Dawn Baumgartner Vaughan: ‘Swing low’ and a bottled moment
I wonder if there’s much to the notion of your life flashing before your eyes?
Not just the moments permanently planted there, like childbirth and weddings and graduations and even funerals, but all those other moments we wish we could bottle.
Religion is one of my beats here at the newspaper, you know, and I see worship in so many ways. I see God in so many ways lived through the lives of folks here in Durham. I see a lot of grief, too, as well as joy.
On Thursday night, there was a moment I wished I could bottle and save for later. It happened, as with many of life’s impactful times, with music. I covered the 21st Annual Vigil Against Violence. You can read about it in last Friday’s paper. What I didn’t include in the story was a bottle-worthy moment for myself, and perhaps others who also attended.
It came after the Southern High School Chorus sang, after the reading of the names and the ringing of the bell. After the weight of the matter settled in. It was time for the people in the pews to sing. It’s a song that children learn in Sunday school but isn’t often chosen for a Sunday hymn. It’s a song that, no matter what your vocal strength or desire, stirs something in you. It is about life and death. It is “Swing Low, Sweet Chariot,” the African American spiritual credited to “Uncle Wallace” Willis.
We stood. We sang. Tentative at first, with no choir or piano to lead us. Just the familiar words of the song.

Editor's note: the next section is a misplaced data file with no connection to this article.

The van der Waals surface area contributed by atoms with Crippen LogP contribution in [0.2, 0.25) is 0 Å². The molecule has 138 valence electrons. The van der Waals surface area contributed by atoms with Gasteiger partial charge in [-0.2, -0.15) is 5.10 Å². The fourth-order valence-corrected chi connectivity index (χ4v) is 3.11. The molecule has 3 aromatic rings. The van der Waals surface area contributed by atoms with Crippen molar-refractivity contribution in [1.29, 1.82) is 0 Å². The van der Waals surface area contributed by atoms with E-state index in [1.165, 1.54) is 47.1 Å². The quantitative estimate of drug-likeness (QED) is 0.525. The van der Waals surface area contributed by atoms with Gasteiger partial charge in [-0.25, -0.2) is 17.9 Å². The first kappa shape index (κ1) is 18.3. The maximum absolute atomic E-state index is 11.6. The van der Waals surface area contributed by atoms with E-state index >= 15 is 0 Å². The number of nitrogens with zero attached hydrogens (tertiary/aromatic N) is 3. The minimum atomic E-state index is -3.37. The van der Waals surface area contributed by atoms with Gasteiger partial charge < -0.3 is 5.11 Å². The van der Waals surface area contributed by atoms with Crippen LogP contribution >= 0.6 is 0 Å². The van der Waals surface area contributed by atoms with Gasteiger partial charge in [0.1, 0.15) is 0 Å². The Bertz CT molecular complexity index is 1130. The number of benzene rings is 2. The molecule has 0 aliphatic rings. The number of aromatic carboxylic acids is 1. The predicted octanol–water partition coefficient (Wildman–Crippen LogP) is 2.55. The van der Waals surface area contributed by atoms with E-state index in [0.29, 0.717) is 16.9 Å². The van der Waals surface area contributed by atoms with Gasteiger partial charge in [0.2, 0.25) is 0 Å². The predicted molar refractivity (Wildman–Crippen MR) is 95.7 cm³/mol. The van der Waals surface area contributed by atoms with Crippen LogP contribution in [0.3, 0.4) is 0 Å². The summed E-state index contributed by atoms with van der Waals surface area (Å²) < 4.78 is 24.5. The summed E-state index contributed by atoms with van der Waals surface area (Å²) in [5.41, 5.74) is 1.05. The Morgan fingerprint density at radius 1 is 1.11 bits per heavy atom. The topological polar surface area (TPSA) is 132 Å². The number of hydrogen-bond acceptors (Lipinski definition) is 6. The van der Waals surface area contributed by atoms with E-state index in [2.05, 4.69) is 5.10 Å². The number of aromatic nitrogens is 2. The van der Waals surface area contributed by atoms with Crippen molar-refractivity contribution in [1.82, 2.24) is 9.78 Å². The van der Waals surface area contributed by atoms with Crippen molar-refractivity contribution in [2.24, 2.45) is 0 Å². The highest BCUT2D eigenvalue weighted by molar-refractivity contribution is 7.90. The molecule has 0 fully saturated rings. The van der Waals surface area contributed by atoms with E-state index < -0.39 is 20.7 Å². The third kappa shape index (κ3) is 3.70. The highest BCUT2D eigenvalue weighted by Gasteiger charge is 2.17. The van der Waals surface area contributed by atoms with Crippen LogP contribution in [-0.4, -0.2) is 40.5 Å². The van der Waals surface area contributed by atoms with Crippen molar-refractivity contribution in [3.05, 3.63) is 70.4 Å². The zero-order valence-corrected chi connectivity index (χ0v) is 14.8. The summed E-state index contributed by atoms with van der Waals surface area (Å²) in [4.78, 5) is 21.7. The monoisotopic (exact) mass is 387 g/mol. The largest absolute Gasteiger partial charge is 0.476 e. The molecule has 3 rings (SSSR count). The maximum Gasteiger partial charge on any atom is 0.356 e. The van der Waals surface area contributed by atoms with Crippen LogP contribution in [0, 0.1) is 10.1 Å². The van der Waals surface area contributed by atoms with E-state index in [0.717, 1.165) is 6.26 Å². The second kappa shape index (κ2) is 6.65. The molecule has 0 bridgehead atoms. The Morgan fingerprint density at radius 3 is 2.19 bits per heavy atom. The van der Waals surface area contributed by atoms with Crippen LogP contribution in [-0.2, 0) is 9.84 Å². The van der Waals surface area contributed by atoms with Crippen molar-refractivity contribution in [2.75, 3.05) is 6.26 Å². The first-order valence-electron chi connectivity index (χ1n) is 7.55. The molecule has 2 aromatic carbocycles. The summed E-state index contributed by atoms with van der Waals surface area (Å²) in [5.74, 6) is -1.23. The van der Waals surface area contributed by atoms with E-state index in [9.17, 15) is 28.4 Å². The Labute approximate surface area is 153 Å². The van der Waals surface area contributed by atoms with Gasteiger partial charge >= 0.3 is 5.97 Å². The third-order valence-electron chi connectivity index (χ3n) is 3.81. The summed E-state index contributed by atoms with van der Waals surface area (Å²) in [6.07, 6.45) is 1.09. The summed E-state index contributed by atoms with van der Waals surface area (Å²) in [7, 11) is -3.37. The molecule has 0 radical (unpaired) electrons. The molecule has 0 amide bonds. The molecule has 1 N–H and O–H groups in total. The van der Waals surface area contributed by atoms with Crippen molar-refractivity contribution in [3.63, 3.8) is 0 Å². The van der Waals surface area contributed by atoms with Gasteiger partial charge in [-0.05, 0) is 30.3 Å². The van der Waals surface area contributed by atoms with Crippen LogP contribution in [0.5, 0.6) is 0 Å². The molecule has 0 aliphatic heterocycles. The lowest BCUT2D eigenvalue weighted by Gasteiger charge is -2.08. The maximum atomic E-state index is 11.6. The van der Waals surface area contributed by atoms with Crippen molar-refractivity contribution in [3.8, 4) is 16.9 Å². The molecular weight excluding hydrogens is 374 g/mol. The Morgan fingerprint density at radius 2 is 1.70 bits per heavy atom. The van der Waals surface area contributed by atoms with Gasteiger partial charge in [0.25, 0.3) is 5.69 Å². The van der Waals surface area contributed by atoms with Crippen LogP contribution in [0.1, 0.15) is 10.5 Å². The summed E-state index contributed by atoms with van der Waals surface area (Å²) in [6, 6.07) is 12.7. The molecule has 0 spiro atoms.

“I looked over Jordan, and what did I see, coming for to carry me home?”
The church at the corner of East Main and Driver streets is in poverty-stricken Northeast Central Durham. The streets are pretty dark. A light in the sanctuary was out. The building is aged but sturdy. The wooden pews and floors creaked a little.
“A band of angels coming after me, coming for to carry me home.”
I’m not a singer who belts out songs in public. I don’t think the rest of the people there that night were, either.
“Sometimes I’m up, and sometimes I’m down, coming for to carry me home. But still my soul feels heavenly bound. Coming for to carry me home.”
I can’t remember when I learned this song. Maybe as a kid in Georgia. But when I sing it to myself I do it in a low, deep voice. In the car on the way home Thursday night, I belted it out. But in that church, covering that story, I was reserved. Inside my mind, I was trying to bottle that song – those creaks of the wood, those quiet voices that strengthened as they joined together, and that binding feeling of a shared moment.
“Swing low, sweet chariot. Coming for to carry me home.”
A teenager played “Taps” on the trumpet at the end of the service. That’s a whole other column.
Dawn Baumgartner Vaughan may be reached at: firstname.lastname@example.org or 919-419-6563.